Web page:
Watts is what the government calls a “food desert”: a neighborhood that lacks access to fresh food, where many people end up getting too many of their calories quickly and cheaply from McDonald’s and the like. The rise of the food movement over the last decade has brought a variety of solutions to this problem — urban gardens, school lunch reform and a ban on new fast food restaurants in South Los Angeles (an area which includes Watts), to name just a few — without much impact on the relevant stats. Obesity still impacts one-third of Americans (and an even larger percentage of people of color) and billions of dollars still subsidize corn-based foods like soda and burgers, effectively enforcing the status quo. In other words: If you can’t afford to shop at Whole Foods, it’s unlikely you’re benefiting from the sudden popularity of kale (even though McDonald’s now sells a kale bowl).

The street outside LocoL on opening day. Photo by Dicko Chan.

LocoL is very much a product of the food movement’s elite. The concept was born at a conference in Copenhagen hosted by Rene Redzepi, whose restaurant, Noma, is often called the world’s best, with a menu packaging locally-foraged kelp and berries into a $250 prix fixe menu. There, Choi spoke about the potential for celebrity chefs to pull investment money into new restaurants in underserved neighborhoods, inspiring Daniel Patterson — the Michelin-decorated San Francisco chef who runs a nonprofit for teaching kids to cook — to reach out to Choi and eventually become a co-founder of LocoL.

Choi’s buy-in for the project extends to the Watts grassroots level as well. LocoL recruited locally to fill jobs and invited neighbors over for a taste of the menu before the official opening. Their building is owned by Aqeela Sherrills, an activist who works against gang violence and famously brokered a truce between warring Watts factions in 1992 — including the Grape Street Crips, whose turf neighbors LocoL.

Choi is cognizant of operating in that symbolic space and has kept the aesthetics inviting: glass is swapped out in favor of mesh screens in the windows and doors, filtering in the energy of the street with a welcoming vibe, kind of like your grandmother’s porch. Hip hop plays, like it does at his other restaurants. The menu aims for crowd pleasers, covertly tucking quinoa filler amidst beef patties and lowering the prices of health-food staples like green juice to a startling $2. An item like the BBQ Turkey ‘foldie’ (a.k.a. taco) appears ready to join Kogi’s kimchee quesadilla in Choi’s pantheon of multicultural, charming, cheap and weird dishes. The name LocoL is typical Choi fusion, loco for crazy meets local, the food movement’s most sacred word.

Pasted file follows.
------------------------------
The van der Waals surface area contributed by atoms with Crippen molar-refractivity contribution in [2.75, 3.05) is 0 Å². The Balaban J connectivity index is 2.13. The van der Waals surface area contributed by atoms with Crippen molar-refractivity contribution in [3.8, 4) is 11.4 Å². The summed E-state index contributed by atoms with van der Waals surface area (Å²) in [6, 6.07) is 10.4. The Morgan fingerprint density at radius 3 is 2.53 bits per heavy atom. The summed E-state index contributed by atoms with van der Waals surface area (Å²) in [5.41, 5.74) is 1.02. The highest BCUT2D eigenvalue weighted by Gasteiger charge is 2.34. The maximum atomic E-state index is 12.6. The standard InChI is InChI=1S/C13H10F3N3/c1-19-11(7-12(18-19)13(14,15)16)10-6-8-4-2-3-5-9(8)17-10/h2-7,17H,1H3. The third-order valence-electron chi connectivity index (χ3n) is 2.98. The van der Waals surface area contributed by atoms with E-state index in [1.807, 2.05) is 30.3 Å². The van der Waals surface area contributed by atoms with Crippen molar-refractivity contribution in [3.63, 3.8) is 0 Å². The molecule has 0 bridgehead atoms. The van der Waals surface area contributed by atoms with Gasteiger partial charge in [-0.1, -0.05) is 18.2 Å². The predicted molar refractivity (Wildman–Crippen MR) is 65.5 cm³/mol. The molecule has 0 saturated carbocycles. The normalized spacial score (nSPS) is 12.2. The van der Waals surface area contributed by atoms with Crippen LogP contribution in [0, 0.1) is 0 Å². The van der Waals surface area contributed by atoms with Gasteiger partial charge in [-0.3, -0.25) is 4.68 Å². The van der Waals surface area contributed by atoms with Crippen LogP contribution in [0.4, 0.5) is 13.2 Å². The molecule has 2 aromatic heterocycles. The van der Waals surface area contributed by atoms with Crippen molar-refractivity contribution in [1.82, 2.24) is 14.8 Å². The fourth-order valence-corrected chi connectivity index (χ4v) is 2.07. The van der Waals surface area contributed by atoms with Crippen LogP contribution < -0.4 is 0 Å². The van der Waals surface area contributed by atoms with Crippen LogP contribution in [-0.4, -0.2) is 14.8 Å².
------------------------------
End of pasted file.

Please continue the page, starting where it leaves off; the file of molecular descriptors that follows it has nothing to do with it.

But it’s yet to be seen how loco (as in, revolutionary) or local (as in, feeding the neighborhood) the project will really be. It’s hardly crazy to think that burgers, sundaes and chicken nuggets as cheap and delicious as these wouldn’t draw crowds. But will they actually make people healthier? And will they feed the community quickly enough to take on the McDonald’s with the drive-thru down the road?

Maybe. In the week since opening, LocoL has been a (minor) victim of its own success, so cheap and so good that items are selling out and the hours have been scaled back. If you want a ‘burg’ on Monday, when LocoL is now closed until further notice, you’ll have to wait until Tuesday. Or go to Burger King.

Which means LocoL isn’t exactly achieving the ‘fast’ of fast food just yet.

Zak Stone is an editor at MEL. He most recently wrote about pigs’ balls.